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Prices are on the rise! Yes, I know, it's not the most exciting topic in the world, but bear with me, it is definitely on everyone’s minds.

There are a number of businesses that co-exist in virtually every vertical supply chain, dividing up margins, and taking a guess as to the balance of how much they can get away with charging before losing customers, vs how much margin they can absorb. This happens at each stage of the chain, and often with some lag time in between.

It can be a difficult and stressful equation to perfect.

Shipping, raw materials, labour - you name it, the price has gone up. And while some businesses are struggling with absorbing costs, others have enough goodwill to pass on costs instantaneously.

Then there is a small portion of businesses who find creative ways to pass those costs on to their customers. And by "creative," I mean "sneaky."

Take, for example, the coffee shop I visited the other day. I ordered my usual long black and wasn’t shocked to see that the price had gone up by a dollar. When I asked the barista rhetorically “why”? she shrugged and said, "supply chain costs, man."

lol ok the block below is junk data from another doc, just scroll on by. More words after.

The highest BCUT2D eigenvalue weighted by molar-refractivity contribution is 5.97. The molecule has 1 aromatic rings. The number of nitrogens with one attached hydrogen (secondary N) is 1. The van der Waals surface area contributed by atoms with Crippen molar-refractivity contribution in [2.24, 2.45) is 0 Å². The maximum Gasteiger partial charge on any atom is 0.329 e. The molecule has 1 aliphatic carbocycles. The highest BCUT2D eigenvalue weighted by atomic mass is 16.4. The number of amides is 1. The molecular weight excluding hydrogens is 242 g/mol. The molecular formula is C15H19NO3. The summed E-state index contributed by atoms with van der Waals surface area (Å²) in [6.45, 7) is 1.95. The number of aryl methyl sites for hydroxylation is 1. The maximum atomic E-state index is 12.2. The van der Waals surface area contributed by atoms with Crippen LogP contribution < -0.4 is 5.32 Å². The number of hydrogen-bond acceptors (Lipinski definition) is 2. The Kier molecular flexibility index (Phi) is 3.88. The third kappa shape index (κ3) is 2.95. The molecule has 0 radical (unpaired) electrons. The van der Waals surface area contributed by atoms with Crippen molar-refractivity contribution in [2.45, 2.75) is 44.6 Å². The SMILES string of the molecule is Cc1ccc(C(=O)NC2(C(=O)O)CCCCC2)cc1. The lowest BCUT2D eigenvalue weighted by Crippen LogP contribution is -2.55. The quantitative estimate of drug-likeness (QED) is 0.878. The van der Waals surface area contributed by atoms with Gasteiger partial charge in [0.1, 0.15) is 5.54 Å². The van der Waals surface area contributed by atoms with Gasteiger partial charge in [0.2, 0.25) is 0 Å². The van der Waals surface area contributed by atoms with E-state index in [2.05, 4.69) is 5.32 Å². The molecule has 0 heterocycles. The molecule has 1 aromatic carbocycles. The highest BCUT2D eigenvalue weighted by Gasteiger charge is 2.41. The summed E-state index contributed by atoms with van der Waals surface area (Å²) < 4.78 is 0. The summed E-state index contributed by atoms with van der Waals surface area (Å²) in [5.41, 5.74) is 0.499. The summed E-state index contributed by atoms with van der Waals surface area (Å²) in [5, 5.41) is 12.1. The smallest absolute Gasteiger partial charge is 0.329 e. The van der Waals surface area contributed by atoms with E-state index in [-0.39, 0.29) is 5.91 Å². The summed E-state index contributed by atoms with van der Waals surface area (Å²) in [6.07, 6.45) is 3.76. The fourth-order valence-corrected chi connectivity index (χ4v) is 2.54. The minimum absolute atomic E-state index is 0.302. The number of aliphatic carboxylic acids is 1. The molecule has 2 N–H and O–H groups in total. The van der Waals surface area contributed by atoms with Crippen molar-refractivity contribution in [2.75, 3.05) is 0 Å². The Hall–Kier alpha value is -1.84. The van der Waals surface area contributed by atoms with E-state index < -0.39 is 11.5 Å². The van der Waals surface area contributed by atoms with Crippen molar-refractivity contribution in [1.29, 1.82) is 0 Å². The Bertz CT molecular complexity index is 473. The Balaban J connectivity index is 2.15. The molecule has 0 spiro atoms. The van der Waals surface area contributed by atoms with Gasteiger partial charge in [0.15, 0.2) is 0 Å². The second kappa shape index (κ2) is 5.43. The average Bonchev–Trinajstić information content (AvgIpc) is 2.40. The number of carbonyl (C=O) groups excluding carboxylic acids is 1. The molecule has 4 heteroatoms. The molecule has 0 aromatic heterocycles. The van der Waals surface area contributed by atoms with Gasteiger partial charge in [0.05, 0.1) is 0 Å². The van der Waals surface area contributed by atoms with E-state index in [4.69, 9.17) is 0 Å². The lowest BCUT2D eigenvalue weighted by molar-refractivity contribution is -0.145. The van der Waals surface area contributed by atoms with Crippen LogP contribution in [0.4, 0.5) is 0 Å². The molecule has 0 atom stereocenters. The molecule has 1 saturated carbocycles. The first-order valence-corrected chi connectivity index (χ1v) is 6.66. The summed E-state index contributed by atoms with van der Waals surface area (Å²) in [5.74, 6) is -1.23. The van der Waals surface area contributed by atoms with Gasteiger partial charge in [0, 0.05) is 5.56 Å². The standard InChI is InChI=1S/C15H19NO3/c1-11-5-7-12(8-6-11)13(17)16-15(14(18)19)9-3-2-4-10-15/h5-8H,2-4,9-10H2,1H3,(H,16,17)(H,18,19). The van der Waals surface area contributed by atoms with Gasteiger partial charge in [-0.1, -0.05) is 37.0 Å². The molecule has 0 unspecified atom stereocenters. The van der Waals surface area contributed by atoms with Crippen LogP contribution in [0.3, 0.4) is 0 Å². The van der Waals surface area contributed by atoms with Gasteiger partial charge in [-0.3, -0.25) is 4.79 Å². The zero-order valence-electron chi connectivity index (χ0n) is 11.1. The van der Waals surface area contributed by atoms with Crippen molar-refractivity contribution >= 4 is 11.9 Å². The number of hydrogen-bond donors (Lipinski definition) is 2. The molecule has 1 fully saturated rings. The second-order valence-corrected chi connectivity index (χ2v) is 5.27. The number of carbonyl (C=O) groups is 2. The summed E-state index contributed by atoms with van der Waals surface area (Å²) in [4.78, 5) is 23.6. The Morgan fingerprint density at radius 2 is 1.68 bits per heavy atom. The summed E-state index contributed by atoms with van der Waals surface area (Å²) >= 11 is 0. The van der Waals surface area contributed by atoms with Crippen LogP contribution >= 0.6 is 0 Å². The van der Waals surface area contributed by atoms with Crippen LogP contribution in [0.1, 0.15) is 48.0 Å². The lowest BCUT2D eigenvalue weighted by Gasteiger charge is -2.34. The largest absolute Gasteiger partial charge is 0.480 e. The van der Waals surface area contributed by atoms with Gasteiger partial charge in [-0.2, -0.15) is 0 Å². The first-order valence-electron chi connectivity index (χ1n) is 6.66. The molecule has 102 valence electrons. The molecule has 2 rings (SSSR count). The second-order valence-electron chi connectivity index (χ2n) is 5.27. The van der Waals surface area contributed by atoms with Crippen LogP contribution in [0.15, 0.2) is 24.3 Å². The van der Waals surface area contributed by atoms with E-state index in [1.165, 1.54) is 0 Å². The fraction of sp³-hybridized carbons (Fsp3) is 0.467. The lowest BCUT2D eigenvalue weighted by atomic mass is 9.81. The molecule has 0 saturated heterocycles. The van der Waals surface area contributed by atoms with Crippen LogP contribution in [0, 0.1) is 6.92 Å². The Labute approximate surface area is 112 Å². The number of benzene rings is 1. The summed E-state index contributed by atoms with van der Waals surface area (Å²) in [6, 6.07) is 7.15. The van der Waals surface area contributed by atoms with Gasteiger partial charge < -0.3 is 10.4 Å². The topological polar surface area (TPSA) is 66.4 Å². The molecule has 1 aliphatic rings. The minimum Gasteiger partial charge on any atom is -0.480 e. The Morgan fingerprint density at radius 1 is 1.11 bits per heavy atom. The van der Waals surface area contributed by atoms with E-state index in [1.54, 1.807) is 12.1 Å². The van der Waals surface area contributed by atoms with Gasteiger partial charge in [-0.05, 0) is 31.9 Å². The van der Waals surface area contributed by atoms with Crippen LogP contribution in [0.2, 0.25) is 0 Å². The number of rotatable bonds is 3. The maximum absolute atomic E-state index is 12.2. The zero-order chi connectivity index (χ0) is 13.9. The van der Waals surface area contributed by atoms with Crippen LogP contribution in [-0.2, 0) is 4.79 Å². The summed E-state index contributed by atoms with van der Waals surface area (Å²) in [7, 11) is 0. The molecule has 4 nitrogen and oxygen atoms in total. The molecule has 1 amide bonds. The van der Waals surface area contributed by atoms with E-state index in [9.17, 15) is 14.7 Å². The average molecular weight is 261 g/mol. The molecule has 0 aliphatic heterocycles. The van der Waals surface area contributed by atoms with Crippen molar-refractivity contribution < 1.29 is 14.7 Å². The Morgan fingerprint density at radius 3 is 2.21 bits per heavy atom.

I also noticed the size of the coffee had also decreased from an 8-ounce cup to a 6-ounce. Sneaky, right? Or is it more power to them? I still went there the next day, because overall, they are better than their competitors. They have my goodwill.

Take Amazon, for example. They've been raising their prices across the board, but people still keep shopping there. Why? Because Amazon has built up so much goodwill and brand loyalty people are willing to overlook the price hikes.

And then there are businesses that just can't seem to catch a break. I'm looking at you, movie theatres. You raise your ticket prices by a few % and suddenly everyone is up in arms about the "greedy corporations." It's not easy being in the entertainment industry these days.

In all seriousness, though, the supply chain crisis is a real issue that's affecting businesses of all sizes. Some are handling it better than others, but at the end of the day, it's up to the customer to decide whether they're willing to pay the extra costs or not.

Ultimately it still comes back to the value the customer receives, which in most cases is predicated on the quality and competency of the support and service ancillary to the products sold.

In short, it’s ok to raise your prices and provide more value than your competitors.


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